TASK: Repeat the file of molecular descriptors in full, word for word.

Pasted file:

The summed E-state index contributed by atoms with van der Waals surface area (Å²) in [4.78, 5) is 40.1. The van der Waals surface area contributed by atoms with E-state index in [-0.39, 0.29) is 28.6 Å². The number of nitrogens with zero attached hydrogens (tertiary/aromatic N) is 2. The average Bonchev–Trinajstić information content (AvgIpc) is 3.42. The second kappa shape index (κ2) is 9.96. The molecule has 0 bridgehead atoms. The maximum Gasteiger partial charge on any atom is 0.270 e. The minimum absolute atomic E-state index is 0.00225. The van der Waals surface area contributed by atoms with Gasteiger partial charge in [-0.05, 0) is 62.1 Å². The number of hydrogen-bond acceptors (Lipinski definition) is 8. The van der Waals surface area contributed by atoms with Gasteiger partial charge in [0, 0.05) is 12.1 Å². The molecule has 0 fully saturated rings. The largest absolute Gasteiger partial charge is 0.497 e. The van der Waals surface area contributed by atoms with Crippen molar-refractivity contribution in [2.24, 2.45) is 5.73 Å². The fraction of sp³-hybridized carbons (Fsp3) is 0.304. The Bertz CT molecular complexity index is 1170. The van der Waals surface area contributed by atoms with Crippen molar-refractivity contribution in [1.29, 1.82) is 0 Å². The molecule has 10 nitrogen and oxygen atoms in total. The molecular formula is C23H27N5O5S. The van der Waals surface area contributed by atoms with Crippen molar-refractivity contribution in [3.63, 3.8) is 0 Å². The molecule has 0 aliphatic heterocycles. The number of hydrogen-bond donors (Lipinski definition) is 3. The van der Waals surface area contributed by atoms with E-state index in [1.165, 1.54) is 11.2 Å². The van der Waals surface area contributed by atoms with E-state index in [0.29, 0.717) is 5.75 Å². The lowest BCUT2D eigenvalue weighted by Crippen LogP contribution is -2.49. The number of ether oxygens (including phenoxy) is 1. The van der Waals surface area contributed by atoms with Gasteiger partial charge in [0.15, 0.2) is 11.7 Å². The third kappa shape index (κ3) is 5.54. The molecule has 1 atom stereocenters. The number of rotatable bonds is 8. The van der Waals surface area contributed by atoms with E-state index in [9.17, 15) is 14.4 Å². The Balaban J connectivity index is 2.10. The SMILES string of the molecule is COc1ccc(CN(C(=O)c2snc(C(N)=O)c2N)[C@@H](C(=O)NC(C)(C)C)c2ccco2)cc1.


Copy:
The summed E-state index contributed by atoms with van der Waals surface area (Å²) in [4.78, 5) is 40.1. The van der Waals surface area contributed by atoms with E-state index in [-0.39, 0.29) is 28.6 Å². The number of nitrogens with zero attached hydrogens (tertiary/aromatic N) is 2. The average Bonchev–Trinajstić information content (AvgIpc) is 3.42. The second kappa shape index (κ2) is 9.96. The molecule has 0 bridgehead atoms. The maximum Gasteiger partial charge on any atom is 0.270 e. The minimum absolute atomic E-state index is 0.00225. The van der Waals surface area contributed by atoms with Gasteiger partial charge in [-0.05, 0) is 62.1 Å². The number of hydrogen-bond acceptors (Lipinski definition) is 8. The van der Waals surface area contributed by atoms with Gasteiger partial charge in [0, 0.05) is 12.1 Å². The molecule has 0 fully saturated rings. The largest absolute Gasteiger partial charge is 0.497 e. The van der Waals surface area contributed by atoms with Crippen molar-refractivity contribution in [2.24, 2.45) is 5.73 Å². The fraction of sp³-hybridized carbons (Fsp3) is 0.304. The Bertz CT molecular complexity index is 1170. The van der Waals surface area contributed by atoms with Crippen molar-refractivity contribution in [1.29, 1.82) is 0 Å². The molecule has 10 nitrogen and oxygen atoms in total. The molecular formula is C23H27N5O5S. The van der Waals surface area contributed by atoms with Crippen molar-refractivity contribution in [3.63, 3.8) is 0 Å². The molecule has 0 aliphatic heterocycles. The number of hydrogen-bond donors (Lipinski definition) is 3. The van der Waals surface area contributed by atoms with E-state index in [1.165, 1.54) is 11.2 Å². The van der Waals surface area contributed by atoms with E-state index in [0.29, 0.717) is 5.75 Å². The lowest BCUT2D eigenvalue weighted by Crippen LogP contribution is -2.49. The number of ether oxygens (including phenoxy) is 1. The van der Waals surface area contributed by atoms with Gasteiger partial charge in [0.15, 0.2) is 11.7 Å². The third kappa shape index (κ3) is 5.54. The molecule has 1 atom stereocenters. The number of rotatable bonds is 8. The van der Waals surface area contributed by atoms with E-state index in [9.17, 15) is 14.4 Å². The Balaban J connectivity index is 2.10. The SMILES string of the molecule is COc1ccc(CN(C(=O)c2snc(C(N)=O)c2N)[C@@H](C(=O)NC(C)(C)C)c2ccco2)cc1.